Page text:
In his 18 years as executive director of the Valley Medical Center Foundation, Chris Wilder was known as a nonprofit superhero, a leader whose ability to raise money and get projects done made him seem like a force of nature. Ten months following a massive stroke, Wilder will be putting that force toward his own recovery as he stepped down from his job this week.

“This is not the way I intended to retire, but I’m confident the keys are in the right hands. We’ve got a great team,” said Wilder, 54, who had been on medical leave since his stroke in March 2021. “While it’s a lot of work trying to improve, I’m going to fight every day. It’s a full-time job now.”

Wilder will be succeeded by Michael Elliott, who has been with the VMC Foundation since 2007 and has served as acting executive director since March. He’s known Wilder since 1999 when they were both at City Year and considers it “humbling” to step into Wilder’s shoes.

“It’s impossible to replace Chris Wilder because no one can do that,” he said. “But every day there are decisions I’m making where I’m leaning on the example that Chris set. That was his best superpower. He made people believe in themselves and be their best selves.”

Wilder came to the VMC Foundation from City Year in 2004, when the organization was in less than optimal shape. With no full-time staff, it had raised just $100,000 the previous year. In his first two years, Wilder led two huge capital campaigns for the Parisi House on the Hill in Gilroy and to buy a linear accelerator for the Sobrato Cancer Center at VMC. His leadership skills caught a lot of attention, and in 2008, he was a driving force behind the campaign for Measure A, which generated $840 million to build VMC’s Sobrato Pavilion, as well as a downtown San Jose health center.

Chris Wilder poses with his bass guitar at his home in the Santa Cruz Mountains on Jan. 6, 2022. (Photo courtesy of Kate Wilder) 

During Wilder’s tenure, the VMC Foundation brought in more than $100 million for Santa Clara County’s public healthcare system, and much of that was due to Wilder’s relationships with people like developer and philanthropist John A. Sobrato and Carl Guardino, the former Silicon Valley Leadership Group CEO and current Bloom Energy vice president. During the COVID-19 pandemic, the foundation secured more than $25 million in funds, PPE and other equipment for frontline workers.

A VMC Foundation announcement included praise for Wilder from Sobrato, as well as Mike Wasserman, president of the Santa Clara County Board of Supervisors; Dr. Phuong Nguyen, Valley Medical Center’s chief medical officer; and Dr. Dennis Low, a retired VMC doctor and chair of the VMC Foundation’s board. And that’s just a small fraction of the fans he had among Silicon Valley’s nonprofit sector, where his cheerful personality towered as much as his stature.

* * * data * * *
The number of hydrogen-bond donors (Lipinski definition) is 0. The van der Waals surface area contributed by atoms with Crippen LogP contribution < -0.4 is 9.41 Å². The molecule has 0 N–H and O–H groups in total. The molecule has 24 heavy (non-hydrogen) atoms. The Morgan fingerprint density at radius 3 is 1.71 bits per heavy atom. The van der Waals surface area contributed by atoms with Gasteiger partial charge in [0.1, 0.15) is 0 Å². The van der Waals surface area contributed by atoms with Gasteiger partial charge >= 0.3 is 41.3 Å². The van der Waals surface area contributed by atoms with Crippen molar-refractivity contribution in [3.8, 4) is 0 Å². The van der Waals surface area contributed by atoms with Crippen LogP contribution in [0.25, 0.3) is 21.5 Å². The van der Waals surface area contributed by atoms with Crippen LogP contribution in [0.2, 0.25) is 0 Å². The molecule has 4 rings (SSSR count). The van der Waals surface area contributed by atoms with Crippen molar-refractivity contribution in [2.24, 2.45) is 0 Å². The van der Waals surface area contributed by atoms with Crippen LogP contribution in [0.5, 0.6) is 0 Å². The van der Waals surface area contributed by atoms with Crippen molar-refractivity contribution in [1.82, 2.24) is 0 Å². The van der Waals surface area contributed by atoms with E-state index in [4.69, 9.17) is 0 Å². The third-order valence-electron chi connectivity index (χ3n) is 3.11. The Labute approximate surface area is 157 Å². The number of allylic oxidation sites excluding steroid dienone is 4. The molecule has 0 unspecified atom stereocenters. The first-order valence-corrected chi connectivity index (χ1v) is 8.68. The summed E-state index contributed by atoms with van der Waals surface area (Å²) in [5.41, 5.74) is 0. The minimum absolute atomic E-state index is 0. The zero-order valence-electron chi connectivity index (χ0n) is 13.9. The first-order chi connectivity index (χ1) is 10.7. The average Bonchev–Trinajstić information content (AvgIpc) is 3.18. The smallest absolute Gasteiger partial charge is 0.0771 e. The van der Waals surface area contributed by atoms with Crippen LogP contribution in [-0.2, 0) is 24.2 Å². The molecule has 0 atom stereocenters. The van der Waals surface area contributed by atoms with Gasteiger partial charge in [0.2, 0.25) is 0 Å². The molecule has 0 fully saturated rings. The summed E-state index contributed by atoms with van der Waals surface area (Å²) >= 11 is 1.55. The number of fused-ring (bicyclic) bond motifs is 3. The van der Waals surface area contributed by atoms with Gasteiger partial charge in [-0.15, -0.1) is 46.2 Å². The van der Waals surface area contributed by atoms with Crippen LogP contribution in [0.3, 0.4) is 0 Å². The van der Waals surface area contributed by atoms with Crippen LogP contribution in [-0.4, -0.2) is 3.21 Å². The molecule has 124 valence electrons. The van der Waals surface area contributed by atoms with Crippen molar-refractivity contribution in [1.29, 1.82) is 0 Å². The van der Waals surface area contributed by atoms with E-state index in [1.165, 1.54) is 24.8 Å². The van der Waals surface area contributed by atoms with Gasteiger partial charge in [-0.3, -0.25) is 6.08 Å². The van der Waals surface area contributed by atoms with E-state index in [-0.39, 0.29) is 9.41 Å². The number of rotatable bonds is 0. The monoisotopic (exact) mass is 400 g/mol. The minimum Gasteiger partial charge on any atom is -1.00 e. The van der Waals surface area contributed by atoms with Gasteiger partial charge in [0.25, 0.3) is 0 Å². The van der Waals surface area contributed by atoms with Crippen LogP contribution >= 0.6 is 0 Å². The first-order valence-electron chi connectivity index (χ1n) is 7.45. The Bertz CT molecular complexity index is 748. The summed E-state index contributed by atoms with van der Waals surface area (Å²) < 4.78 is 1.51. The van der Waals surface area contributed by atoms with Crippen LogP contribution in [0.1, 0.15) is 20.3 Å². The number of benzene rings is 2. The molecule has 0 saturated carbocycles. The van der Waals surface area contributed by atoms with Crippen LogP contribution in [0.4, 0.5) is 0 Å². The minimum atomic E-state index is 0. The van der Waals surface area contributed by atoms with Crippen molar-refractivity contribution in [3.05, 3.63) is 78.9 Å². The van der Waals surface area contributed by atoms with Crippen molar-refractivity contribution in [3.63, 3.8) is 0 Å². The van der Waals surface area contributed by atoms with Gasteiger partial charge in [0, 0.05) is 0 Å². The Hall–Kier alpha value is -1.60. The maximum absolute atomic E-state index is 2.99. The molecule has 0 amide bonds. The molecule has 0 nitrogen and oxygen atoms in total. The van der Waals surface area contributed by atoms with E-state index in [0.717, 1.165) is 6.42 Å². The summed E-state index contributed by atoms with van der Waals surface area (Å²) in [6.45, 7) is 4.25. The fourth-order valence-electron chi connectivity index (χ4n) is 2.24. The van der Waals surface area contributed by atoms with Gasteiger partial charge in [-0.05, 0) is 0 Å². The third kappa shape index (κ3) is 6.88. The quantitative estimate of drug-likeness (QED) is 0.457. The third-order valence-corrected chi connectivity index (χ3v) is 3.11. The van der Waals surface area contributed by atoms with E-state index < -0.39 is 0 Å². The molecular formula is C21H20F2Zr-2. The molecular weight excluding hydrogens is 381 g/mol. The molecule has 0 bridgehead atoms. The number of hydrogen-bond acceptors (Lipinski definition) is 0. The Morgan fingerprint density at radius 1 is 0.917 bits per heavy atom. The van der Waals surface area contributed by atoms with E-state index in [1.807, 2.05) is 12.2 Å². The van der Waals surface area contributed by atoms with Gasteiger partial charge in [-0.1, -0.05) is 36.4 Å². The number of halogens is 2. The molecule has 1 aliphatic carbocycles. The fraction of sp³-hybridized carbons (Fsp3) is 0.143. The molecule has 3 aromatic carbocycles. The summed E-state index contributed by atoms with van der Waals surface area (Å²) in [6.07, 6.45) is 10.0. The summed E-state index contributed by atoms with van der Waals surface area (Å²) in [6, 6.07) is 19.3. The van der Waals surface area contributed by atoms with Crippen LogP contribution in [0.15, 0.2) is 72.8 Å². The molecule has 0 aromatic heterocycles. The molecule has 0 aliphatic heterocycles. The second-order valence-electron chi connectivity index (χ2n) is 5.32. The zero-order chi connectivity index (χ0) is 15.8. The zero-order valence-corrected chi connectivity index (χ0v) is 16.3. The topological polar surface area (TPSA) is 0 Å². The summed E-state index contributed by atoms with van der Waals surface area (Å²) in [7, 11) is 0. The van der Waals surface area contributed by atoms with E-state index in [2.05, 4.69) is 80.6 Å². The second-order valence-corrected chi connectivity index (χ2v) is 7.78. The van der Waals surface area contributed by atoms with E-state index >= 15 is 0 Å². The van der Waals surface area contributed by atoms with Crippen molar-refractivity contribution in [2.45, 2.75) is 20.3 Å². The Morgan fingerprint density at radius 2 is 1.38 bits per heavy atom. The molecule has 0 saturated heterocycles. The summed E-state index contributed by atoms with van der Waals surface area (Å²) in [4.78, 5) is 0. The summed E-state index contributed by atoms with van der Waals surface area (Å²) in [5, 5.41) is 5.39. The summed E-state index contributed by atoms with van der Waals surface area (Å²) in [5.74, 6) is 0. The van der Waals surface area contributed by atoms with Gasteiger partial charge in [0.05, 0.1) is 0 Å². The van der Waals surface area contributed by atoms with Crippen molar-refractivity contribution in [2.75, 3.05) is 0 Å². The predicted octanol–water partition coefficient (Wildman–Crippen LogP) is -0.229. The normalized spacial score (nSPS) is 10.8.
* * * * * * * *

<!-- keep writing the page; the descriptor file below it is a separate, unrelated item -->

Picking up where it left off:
Wilder’s stroke provided him with a new perspective on the work he had done, too, as for six months following his stroke he was a patient at VMC’s Rehabilitation Center, one of the many hospital units the foundation had raised money to support.

“I’ve just been proud for so many years to be just a small player in this gigantic county health system — and I never really wanted to experience getting care here firsthand — but the minute I was able to be cognizant of what was happening, I knew I was in the right place,” he said. “I’m proud to have gotten care in the best brain injury rehab center in the Bay Area and maybe even in the country.”

His recovery has been slow and difficult, both physically and mentally. When I asked him his age and assured him it wasn’t a memory test, he said, “Everything is a memory test now.” He described it like an earthquake knocking over all the bookshelves in his brain, with a cleaning crew coming in and putting the books back in random order. Part of his days are spent putting the books in his mind back in their proper place.

He said he was recently listening to a Frank Sinatra song and couldn’t remember the name of one of Sinatra’s Rat Pack cronies, Joey Bishop. He relayed the story to his friend and fellow jazz lover Michael Jacobi, who joked, “If you’re going to forget one of the Rat Pack, Joey Bishop’s the one to forget.”

The other part is physical therapy, and for Wilder — who played with several bands over the years, including Legally Blue — that includes taking a few licks on his Rickenbacker bass. “I’ve been bashing the bass guitar on the neck with my one good working arm,” he said. “It’s not perfect, but it’s been keeping me busy.”

(this story/news/article has not been edited by PostX News staff and is published from a syndicated feed)

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